I can’t say I’ve done a great deal of international traveling, but I’ve done some. I haven’t been anywhere I’d call paradise, but I’ve been to a small handful of places that feel like hell. Hebron is one of them. I visited there this past June. In some sense, I’m glad I visited. In a more obvious sense, I’m glad I left.
Hebron is in the news today. I don’t claim telepathic powers or have any special powers of prophecy, but you’ll just have to trust me when I say that I saw this coming.
If you want to see why, here’s part of the explanation. (20 minute You Tube video). Rather unflattering to the Palestinians. I have a certain sympathy for the Palestinian cause, but its partisans should ask themselves whether they can really demand sympathy for what this film depicts. One can’t easily expect justice or freedom from children nurtured on pseudo-historical nonsense–and brazen brain-washing–of the kind these children are being taught and subjected to everyday. (Just to be clear: morally speaking, I think one can expect justice from any human being, even under conditions like those that prevail in Gaza or Hebron, but as a matter of prediction, just people will be scarce there, and when it appears, justice will take the crudest forms consistent with being justice.)
Meanwhile, rest assured that such attitudes do not arise in some purely theological vacuum. If you lived in a cage instead of a proper house, and people tormented you every day by treating you as a caged animal, you might find yourself adopting some twisted attitudes yourself. (6:40 You Tube Video). I might have regarded this video with extreme skepticism had I not visited Hebron in person, walked its depressing streets, and seen with my own eyes the way the Jewish settlers–whose settlement is built atop the Palestinian part of the city–literally dump their garbage on the Palestinians who live beneath them. The Palestinians have installed netting between themselves and the settlers to avoid being entirely inundated by garbage. Call it an environmental problem.
What about the children? Are Palestinian children unique in being indoctrinated into some crazy theo-political conception of the world? No, not really. (5:31 You Tube video) There’s a famous paper in Aristotle studies by Myles Burnyeat called “Aristotle on Learning to be Good.” The first link in this paragraph takes you to a video that might be called “Israeli Settlers on Learning How to Hate.”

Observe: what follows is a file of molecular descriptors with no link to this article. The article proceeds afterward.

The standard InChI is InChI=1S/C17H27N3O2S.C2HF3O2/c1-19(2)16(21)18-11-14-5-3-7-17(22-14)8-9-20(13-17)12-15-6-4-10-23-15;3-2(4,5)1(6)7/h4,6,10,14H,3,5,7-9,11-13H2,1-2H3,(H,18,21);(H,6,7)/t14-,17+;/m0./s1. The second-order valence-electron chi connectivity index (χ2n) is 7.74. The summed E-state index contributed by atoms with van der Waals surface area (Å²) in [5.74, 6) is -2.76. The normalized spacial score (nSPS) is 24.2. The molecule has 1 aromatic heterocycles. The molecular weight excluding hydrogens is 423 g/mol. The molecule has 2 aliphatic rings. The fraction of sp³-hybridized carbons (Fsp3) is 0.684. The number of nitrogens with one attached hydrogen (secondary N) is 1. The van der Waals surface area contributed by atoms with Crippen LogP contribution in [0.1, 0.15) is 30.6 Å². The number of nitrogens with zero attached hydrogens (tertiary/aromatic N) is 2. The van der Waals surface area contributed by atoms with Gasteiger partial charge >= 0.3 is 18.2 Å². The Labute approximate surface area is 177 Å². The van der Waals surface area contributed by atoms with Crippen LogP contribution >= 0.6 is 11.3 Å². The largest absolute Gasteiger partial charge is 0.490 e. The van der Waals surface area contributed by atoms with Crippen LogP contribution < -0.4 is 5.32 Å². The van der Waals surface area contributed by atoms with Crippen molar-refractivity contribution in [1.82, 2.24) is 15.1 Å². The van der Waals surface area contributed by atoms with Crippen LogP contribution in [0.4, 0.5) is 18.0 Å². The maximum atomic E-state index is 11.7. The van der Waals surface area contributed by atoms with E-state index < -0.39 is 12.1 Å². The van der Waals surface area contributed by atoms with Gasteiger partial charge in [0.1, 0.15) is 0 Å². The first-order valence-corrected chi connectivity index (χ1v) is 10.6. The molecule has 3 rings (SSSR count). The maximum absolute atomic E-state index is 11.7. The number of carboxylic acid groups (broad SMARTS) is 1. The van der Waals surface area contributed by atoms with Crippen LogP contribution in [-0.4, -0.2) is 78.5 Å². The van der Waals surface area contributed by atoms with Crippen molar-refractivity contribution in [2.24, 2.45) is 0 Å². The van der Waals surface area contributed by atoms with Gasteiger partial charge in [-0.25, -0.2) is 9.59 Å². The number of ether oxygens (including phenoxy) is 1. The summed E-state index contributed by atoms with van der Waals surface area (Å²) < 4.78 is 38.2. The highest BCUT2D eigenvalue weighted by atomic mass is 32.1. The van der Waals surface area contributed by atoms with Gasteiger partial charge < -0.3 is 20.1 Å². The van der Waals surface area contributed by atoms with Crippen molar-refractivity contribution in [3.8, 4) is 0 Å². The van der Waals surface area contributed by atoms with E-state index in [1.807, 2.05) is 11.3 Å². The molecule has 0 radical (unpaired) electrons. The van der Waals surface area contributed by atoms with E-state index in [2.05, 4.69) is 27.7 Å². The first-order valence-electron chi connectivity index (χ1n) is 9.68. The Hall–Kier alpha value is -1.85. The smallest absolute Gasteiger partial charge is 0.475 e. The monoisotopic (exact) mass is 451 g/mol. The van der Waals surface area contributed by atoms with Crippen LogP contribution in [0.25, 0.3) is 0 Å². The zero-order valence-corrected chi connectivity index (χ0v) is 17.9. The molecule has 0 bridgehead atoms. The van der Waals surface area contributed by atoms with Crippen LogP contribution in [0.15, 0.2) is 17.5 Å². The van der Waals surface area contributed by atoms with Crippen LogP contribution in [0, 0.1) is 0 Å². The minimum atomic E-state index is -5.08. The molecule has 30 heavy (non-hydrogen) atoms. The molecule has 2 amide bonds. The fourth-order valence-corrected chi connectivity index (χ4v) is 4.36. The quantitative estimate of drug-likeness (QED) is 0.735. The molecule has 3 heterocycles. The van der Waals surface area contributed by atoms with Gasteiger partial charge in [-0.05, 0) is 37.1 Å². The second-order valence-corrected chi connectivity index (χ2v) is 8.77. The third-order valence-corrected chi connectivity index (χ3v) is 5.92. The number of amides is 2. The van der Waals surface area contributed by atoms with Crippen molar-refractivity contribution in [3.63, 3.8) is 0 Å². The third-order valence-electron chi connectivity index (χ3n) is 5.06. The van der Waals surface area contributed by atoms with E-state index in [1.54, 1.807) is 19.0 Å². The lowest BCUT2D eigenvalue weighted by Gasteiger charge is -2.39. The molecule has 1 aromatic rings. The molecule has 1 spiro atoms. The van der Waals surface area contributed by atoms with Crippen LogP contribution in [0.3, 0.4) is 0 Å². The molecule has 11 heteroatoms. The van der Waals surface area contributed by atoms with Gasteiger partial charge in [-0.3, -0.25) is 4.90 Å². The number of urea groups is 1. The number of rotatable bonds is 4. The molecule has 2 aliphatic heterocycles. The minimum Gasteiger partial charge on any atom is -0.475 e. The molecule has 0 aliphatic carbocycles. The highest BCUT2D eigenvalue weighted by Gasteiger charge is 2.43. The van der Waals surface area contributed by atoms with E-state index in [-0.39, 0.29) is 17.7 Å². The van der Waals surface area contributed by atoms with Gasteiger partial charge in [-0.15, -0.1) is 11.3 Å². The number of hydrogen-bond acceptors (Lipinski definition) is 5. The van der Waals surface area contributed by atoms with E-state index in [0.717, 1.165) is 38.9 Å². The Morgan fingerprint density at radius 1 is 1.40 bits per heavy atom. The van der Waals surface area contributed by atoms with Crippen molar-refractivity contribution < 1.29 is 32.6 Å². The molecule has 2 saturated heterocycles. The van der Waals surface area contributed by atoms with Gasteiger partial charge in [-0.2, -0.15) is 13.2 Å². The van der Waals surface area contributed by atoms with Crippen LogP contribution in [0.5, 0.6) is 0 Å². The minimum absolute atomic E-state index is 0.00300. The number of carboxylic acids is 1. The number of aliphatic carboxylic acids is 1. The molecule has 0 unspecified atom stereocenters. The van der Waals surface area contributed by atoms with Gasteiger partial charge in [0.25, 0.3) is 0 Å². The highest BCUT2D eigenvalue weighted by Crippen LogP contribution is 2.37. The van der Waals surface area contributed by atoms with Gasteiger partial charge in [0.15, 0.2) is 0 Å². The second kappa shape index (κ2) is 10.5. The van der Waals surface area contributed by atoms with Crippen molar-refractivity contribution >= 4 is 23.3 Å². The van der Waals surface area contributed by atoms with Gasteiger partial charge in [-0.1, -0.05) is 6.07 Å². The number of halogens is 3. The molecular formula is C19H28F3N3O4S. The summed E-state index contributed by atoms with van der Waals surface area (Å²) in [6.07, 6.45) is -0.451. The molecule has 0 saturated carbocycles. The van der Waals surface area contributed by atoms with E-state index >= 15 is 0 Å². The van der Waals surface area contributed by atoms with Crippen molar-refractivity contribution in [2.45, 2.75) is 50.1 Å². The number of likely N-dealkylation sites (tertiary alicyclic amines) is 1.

What can we do about it? Why not start by not doing any harm? Why not find a way of stipulating that the dollars “we” spend (whether via the government or privately, whether to Arab sources or Jewish ones) not make it to governments and organizations dedicated to the corruption of children and the subversion of freedom. If we can’t ensure that, why spend it? Just a thought, and just a start.
In any case, no need to wonder all that much about why Arab-Israeli peace always seems so elusively distant. The preceding videos don’t explain everything–but they explain a lot.
P.S., September 26, 2013. A passage in Ayn Rand’s Introduction to Objectivist Epistemology turns out to be highly relevant here. It’s from the chapter on “abstraction from abstractions,” and is easy to dismiss as mere polemical rhetoric unless you see it against the backdrop of an actual phenomenon:
Apart from the fact that the educational methods of most of [a child’s] elders are such that, instead of helping him, they tend to cripple his further development, a child’s own choice and motivation are crucial at this point [the point when he moves from the use of merely perceptual-level to more abstract concepts, e.g., moral or political ones]. There are many different ways in which children proceed to learn new words thereafter. Some (a very small minority) proceed straight on, by the same method as before, i.e., by treating words as concepts, by requiring a clear, first-hand understanding (within the context of their knowledge) of the exact meaning of every word they learn, never allowing a break in the chain linking their concepts to the facts of reality. Some proceed by the road of approximations, where the fog deepens with every step, where the use of words is guided by the feeling ‘I kinda know what I mean.’ Some switch from cognition to imitation, substituting memorizing for understanding, and adopt something as close to a parrot’s psycho-epistemology as a human brain can come–learning, not concepts nor words, but strings of sounds whose references are not the facts of reality, but the facial expressions and emotional vibrations of their elders. And some (the overwhelming majority) adopt a precarious mixture of different degrees of all three methods (IOE, pp. 20-21, second ed.)
It’s worth re-watching the UNRWA video (third link from the top) with this passage in mind. The IOE passage gives a perfect description of UNRWA’s method “educating” Palestinian children. But if you watch the video carefully, you’ll see some of the children dropping the ball on the lesson they’re supposed to be learning. Some of them are not paying attention. Some give the wrong kind of answer to the questions asked of them. Good for them.
We usually think of inattentiveness and the failure to follow directions as paradigmatic instances of cognitive culpability, even in schoolchildren. In this case, I think, they’re the reverse. The apparently inattentive and clueless child in a UNRWA setting is likely to be the epistemically virtuous one who knows that, to preserve the integrity of her mind, she must tune out the neurotic lesson being drilled into her head. We can’t “help” such children unless we start by acknowledging that fact. And abetting the indoctrination is out of the question. The right lesson is Pink Floyd’s: Hey, “teacher”–leave those kids alone.